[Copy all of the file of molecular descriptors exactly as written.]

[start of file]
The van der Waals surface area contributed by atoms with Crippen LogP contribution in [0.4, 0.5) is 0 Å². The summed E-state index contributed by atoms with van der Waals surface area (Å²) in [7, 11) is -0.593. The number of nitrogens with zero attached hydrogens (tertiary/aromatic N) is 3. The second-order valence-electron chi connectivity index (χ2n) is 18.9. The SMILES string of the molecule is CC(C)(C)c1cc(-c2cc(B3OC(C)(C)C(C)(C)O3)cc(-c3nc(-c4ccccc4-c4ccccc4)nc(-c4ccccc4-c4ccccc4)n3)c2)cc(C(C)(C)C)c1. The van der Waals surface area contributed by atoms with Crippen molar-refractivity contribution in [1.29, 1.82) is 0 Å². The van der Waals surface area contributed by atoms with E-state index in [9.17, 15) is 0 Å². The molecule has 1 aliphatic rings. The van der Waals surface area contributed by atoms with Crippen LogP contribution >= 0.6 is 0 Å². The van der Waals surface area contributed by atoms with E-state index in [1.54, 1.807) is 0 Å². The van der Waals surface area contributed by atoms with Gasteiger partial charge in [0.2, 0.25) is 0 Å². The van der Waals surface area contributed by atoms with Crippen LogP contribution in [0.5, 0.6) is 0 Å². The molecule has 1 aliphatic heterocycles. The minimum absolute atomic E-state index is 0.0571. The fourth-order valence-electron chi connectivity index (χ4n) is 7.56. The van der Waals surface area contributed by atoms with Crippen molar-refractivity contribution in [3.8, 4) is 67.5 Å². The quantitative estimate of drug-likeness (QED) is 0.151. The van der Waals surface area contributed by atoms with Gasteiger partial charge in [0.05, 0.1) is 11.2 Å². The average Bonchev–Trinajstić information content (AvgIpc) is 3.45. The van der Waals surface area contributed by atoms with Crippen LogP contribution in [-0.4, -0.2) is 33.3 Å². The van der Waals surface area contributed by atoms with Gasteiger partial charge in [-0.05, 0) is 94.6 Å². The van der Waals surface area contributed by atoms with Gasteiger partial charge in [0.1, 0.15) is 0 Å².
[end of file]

The van der Waals surface area contributed by atoms with Crippen LogP contribution in [0.4, 0.5) is 0 Å². The summed E-state index contributed by atoms with van der Waals surface area (Å²) in [7, 11) is -0.593. The number of nitrogens with zero attached hydrogens (tertiary/aromatic N) is 3. The second-order valence-electron chi connectivity index (χ2n) is 18.9. The SMILES string of the molecule is CC(C)(C)c1cc(-c2cc(B3OC(C)(C)C(C)(C)O3)cc(-c3nc(-c4ccccc4-c4ccccc4)nc(-c4ccccc4-c4ccccc4)n3)c2)cc(C(C)(C)C)c1. The van der Waals surface area contributed by atoms with Crippen molar-refractivity contribution in [1.29, 1.82) is 0 Å². The van der Waals surface area contributed by atoms with E-state index in [9.17, 15) is 0 Å². The molecule has 1 aliphatic rings. The van der Waals surface area contributed by atoms with Crippen LogP contribution >= 0.6 is 0 Å². The van der Waals surface area contributed by atoms with E-state index in [1.54, 1.807) is 0 Å². The van der Waals surface area contributed by atoms with Gasteiger partial charge in [0.2, 0.25) is 0 Å². The van der Waals surface area contributed by atoms with Crippen LogP contribution in [0.5, 0.6) is 0 Å². The molecule has 1 aliphatic heterocycles. The minimum absolute atomic E-state index is 0.0571. The fourth-order valence-electron chi connectivity index (χ4n) is 7.56. The van der Waals surface area contributed by atoms with Crippen molar-refractivity contribution in [3.8, 4) is 67.5 Å². The quantitative estimate of drug-likeness (QED) is 0.151. The van der Waals surface area contributed by atoms with Gasteiger partial charge in [0.05, 0.1) is 11.2 Å². The average Bonchev–Trinajstić information content (AvgIpc) is 3.45. The van der Waals surface area contributed by atoms with Crippen LogP contribution in [-0.4, -0.2) is 33.3 Å². The van der Waals surface area contributed by atoms with Gasteiger partial charge in [-0.05, 0) is 94.6 Å². The van der Waals surface area contributed by atoms with Gasteiger partial charge in [0.1, 0.15) is 0 Å².